Dragon Boat Festival keeps the beast at bay

By LIU KUN in Wuhan and YE ZIZHEN in Beijing | CHINA DAILY | Updated: 2021-06-14 08:07
Share - WeChat
Children learn to make sachets in celebration of the upcoming Dragon Boat Festival at a kindergarten in Huzhou, Zhejiang province, on June 9, 2021. The school organized activities including the making of sachets, tiger-head shoes and paper dragon boats to pass on festive traditions to the children. The festival falls on Monday. [Photo by Xu Binhua/For China Daily]

History and origin

The history of the Duanwu Festival dates to the Warring States Period (475-221 BC). The most widely known story of Duanwu in contemporary China is that it was started to remember Qu Yuan, a patriotic official from the state of Chu (today's Hubei province) who committed suicide on the fifth day of the fifth lunar month. People rowed a boat to find him but failed, so they threw sticky rice dumplings into the river so the dragon underwater would not eat his body.

In eastern China, however, Duanwu Festival memorializes another patriotic official, Wu Zixu from the state of Wu (today's Jiangsu province), whom the king mistakenly ordered killed and thrown into the river on the fifth day of the fifth lunar month.

In both regions, dragon boat racing is a popular activity during Duanwu Festival.

According to Wen Yiduo, the practice of racing dragon boats first appeared in the states of Wu and Yue in what is now eastern China. Wen reached this conclusion because the dragon was the totem for tributes in these states and dragon boat racing activities were held to make sacrifices to dragons.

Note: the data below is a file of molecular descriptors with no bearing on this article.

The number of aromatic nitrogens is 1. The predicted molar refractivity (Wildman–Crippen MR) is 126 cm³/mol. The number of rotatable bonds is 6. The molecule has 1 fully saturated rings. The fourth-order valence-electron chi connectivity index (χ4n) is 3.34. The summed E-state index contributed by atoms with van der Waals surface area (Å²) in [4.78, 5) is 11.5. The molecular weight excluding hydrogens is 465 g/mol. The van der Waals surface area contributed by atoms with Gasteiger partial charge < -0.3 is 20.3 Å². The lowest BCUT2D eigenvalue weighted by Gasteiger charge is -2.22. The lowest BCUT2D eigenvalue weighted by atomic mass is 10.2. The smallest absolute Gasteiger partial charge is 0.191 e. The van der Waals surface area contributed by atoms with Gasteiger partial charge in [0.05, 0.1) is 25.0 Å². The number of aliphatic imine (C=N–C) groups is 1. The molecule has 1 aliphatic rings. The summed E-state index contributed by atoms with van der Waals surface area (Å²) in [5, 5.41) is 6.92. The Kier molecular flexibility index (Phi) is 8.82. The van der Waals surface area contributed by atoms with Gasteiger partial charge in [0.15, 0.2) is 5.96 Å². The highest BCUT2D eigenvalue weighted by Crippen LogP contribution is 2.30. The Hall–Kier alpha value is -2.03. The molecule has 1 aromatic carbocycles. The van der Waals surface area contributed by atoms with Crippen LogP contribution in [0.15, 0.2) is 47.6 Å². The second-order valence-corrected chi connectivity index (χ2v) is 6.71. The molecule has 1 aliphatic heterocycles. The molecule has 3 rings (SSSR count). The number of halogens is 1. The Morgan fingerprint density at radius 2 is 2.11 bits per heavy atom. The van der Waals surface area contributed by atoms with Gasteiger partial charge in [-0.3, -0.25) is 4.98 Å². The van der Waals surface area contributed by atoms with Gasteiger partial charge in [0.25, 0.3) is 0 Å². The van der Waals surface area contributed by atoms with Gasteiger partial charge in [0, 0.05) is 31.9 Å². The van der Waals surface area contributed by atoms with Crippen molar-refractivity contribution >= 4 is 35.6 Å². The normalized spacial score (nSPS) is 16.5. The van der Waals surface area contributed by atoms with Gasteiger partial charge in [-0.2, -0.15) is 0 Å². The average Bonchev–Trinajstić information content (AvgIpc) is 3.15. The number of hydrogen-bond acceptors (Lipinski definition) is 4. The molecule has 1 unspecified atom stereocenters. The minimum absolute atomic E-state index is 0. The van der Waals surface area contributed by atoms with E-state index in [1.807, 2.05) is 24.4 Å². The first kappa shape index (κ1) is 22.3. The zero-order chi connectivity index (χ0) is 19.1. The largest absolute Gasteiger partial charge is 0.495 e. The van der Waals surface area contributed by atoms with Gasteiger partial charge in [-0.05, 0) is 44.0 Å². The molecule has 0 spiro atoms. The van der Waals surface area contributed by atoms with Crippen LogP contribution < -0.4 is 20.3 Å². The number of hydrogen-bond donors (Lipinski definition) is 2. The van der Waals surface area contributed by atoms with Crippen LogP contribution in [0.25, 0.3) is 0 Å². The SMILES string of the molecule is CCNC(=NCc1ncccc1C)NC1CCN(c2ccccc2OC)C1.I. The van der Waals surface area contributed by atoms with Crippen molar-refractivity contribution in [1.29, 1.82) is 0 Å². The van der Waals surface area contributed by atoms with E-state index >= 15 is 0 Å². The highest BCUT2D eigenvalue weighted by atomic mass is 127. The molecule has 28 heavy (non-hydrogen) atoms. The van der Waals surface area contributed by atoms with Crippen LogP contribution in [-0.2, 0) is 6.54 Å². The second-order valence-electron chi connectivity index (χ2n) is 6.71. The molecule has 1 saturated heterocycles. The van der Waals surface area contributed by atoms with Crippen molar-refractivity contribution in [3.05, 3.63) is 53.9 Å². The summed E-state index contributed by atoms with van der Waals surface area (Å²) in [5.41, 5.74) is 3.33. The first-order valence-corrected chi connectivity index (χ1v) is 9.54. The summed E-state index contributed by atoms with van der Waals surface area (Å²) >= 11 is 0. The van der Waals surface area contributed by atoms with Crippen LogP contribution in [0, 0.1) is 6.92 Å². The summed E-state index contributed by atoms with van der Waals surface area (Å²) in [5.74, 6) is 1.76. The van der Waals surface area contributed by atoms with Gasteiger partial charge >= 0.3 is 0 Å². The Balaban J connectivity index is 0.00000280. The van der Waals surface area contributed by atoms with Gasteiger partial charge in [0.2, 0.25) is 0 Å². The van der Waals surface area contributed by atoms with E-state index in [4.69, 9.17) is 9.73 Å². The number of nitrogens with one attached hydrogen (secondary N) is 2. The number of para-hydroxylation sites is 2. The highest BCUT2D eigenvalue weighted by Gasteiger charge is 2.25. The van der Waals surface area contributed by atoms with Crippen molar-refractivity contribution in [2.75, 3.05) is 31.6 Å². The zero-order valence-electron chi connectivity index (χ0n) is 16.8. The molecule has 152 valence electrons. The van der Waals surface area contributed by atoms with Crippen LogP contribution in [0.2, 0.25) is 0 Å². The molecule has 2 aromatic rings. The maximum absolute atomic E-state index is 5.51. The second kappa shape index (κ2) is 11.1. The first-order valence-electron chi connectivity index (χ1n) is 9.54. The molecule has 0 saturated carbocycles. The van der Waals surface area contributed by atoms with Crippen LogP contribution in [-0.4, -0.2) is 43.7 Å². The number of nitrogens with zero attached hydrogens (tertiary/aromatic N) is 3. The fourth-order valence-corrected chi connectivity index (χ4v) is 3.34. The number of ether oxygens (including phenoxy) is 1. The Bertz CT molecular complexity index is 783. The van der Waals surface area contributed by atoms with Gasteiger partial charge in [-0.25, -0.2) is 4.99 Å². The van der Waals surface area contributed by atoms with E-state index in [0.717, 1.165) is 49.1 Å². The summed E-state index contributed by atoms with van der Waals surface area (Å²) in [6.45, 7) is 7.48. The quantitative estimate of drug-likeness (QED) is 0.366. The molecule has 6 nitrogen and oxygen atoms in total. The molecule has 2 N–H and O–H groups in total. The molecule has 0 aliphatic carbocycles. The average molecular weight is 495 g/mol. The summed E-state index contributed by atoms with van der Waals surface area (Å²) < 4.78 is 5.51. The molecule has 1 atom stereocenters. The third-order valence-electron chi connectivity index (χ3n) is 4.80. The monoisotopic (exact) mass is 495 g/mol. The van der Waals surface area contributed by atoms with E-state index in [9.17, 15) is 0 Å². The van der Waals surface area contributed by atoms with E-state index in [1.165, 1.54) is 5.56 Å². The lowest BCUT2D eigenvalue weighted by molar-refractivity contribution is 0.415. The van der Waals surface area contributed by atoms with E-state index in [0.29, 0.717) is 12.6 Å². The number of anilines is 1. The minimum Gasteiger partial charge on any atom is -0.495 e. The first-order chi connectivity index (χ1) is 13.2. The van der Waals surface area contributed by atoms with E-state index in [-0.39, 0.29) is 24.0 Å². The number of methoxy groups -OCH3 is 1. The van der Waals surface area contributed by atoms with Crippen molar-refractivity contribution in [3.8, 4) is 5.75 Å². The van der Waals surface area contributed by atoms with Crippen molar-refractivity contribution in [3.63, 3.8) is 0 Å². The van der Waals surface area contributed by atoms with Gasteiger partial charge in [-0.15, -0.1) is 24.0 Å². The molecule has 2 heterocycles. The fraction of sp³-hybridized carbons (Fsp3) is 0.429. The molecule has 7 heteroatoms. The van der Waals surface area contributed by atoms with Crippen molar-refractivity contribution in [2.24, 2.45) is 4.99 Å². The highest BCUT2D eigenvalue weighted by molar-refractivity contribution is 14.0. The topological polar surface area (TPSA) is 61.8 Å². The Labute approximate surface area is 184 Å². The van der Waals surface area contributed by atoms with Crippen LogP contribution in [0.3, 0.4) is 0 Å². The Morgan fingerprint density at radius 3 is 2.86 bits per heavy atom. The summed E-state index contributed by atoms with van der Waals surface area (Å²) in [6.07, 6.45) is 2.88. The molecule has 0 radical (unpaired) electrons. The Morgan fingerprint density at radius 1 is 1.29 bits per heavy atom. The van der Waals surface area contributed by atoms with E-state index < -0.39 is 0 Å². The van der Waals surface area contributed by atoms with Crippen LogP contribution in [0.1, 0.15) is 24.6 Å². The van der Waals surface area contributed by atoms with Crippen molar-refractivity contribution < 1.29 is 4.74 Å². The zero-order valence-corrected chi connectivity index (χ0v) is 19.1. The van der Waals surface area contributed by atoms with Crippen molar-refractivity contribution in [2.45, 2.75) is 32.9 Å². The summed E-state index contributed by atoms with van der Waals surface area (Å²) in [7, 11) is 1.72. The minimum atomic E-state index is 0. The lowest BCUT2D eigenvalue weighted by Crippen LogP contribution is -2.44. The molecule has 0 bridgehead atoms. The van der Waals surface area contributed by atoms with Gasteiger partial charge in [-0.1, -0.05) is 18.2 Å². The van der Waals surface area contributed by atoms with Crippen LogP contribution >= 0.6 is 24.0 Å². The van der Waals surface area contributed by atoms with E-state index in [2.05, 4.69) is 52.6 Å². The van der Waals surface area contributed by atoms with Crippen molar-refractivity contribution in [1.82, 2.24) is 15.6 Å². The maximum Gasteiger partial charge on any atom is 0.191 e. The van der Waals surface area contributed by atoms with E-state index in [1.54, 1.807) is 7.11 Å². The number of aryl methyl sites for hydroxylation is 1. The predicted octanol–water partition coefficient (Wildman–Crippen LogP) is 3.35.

Events and commemorations

In Qu Yuan's hometown, Zigui county in Hubei province, a series of events are held to honor Qu Yuan annually. For people in Zigui, Duanwu is even more bustling than the Spring Festival. People celebrate in three different phases, on fifth day of the fifth month of the lunar calendar and on the 15th day and 25th day of the same month.

On what's known as Double Fives Day, people in Zigui will gather at rivers and temples to worship Qu Yuan. Rituals of sacrifice, as well as the music and clothing replicate the ancient routines of the state of Chu.

Before the race of dragon boats on that day, rowers hang a red cloth, and a drummer on the boat sings, "My dear brother please come back."

Zheng Da, a 32-year-old restaurateur from Zigui has been racing dragon boats for more than a decade.

"I'm in the third generation of rowers in my family, and I watched my grandfather and father race since I was very young," Zheng said. "It is not difficult to learn, and not very dangerous if one can swim. I'm not only a rower, but also a drummer and a coach."

Zheng is planning to pass the skill to his 4-year-old son.

|<< Previous 1 2 3 4 5 Next   >>|
Copyright 1995 - . All rights reserved. The content (including but not limited to text, photo, multimedia information, etc) published in this site belongs to China Daily Information Co (CDIC). Without written authorization from CDIC, such content shall not be republished or used in any form. Note: Browsers with 1024*768 or higher resolution are suggested for this site.
License for publishing multimedia online 0108263

Registration Number: 130349